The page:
Fat plankton cells

Tuesday 03 Dec 19
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Ken Haste Andersen
Professor, Head of Section
DTU Aqua
+45 35 88 33 99
Understandings the conditions leading to fat plankton are therefore important, not only for understanding nutritious conditions of phytoplankton but for the function and trophic transfer of energy in the entire plankton community. Which conditions leads to fat phytoplankton?

Plankton cells can become fat, just like other organisms. The fatness appears as an increased ratio of carbon relative to nitrogen, the C:N ratio. Being fat confers an advantage to the cell, because fat can be a reserve for future leaner times. Fat plankton cells are also attractive prey for larger zooplankton, because the zooplankton would also like to reserve more carbon (from the fat) for their respiration. Understandings of the conditions leading to fat plankton are therefore important, not only for understanding nutritious conditions of phytoplankton but for the function and trophic transfer of energy in the entire plankton community. Which conditions leads to fat phytoplankton? It is well known know that fat phytoplankton appear when light is in excess compared to nutrients. In this research, we have extended this “light-nutrient” hypothesis to also explain which sizes of plankton are more likely to be fat. Small phytoplankton cells are generally more limited by light than by nutrients. Therefore, they have less opportunity to store fat. Larger phytoplankton, in contrast, are more likely to be nutrient limited, and therefore have an opportunity to store carbon in the form of fat. Furthermore, even larger plankton are typically mixotrophic or heterotrophic (they eat smaller plankton), and they therefore benefit from eating the fat phytoplankton, but they burn more of the fat themselves. Taken together, intermediate-sized plankton cells are most likely to be fat than small or large cells. We illustrate this new “size-based light-nutrient” hypothesis using an ecosystem model. Further, we see the consequences borne out by observations in fresh water and marine ecosystems.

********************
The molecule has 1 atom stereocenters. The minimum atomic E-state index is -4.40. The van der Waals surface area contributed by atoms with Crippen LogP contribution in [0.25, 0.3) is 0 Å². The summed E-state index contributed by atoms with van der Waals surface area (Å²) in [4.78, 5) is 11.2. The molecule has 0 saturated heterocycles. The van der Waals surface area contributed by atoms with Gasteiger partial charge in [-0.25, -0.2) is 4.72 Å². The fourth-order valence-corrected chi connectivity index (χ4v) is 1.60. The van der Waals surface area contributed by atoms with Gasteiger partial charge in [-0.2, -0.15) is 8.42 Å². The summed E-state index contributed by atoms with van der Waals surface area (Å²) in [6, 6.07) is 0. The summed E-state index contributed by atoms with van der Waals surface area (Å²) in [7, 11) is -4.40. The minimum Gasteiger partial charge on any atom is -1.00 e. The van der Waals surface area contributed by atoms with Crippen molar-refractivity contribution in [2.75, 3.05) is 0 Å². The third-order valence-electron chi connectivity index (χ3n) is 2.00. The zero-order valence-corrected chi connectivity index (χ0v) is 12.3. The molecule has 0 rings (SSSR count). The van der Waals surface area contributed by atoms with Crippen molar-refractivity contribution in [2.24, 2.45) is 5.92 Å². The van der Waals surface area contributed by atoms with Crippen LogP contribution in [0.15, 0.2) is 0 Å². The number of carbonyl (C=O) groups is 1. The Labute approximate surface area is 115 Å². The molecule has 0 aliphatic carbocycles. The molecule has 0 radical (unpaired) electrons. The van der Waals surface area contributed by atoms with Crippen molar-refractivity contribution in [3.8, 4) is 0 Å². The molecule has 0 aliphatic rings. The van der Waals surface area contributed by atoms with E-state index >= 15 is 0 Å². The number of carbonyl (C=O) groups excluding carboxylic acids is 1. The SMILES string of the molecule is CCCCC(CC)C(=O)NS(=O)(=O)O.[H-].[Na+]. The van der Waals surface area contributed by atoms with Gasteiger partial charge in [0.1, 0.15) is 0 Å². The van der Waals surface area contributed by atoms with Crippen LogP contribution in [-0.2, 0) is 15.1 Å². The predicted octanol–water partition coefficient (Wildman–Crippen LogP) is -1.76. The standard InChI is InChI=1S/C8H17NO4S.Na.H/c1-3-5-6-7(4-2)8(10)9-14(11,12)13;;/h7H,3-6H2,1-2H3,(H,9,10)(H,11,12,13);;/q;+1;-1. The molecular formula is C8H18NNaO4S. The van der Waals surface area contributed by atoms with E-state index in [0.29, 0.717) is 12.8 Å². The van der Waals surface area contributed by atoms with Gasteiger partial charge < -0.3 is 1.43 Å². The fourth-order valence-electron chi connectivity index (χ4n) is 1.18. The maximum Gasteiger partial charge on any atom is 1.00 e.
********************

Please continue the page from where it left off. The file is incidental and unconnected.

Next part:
The work is a collaboration between the Centre for Ocean Life at the Technical University of Denmark and the Institute of Oceanography at the National Taiwan University.

The paper can be found here

Pei-Chi Ho, Chun-Wei Chang, Fuh-Kwo Shiah, Pei-Ling Wang, Chih-hao Hsieh, and Ken H. Andersen "Body size, light intensity, and nutrient supply determine plankton stoichiometry in mixotrophic plankton food webs" The American Naturalist 

Photo credits: Fredrik Ryderheim

 

 

 

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26 JANUARY 2020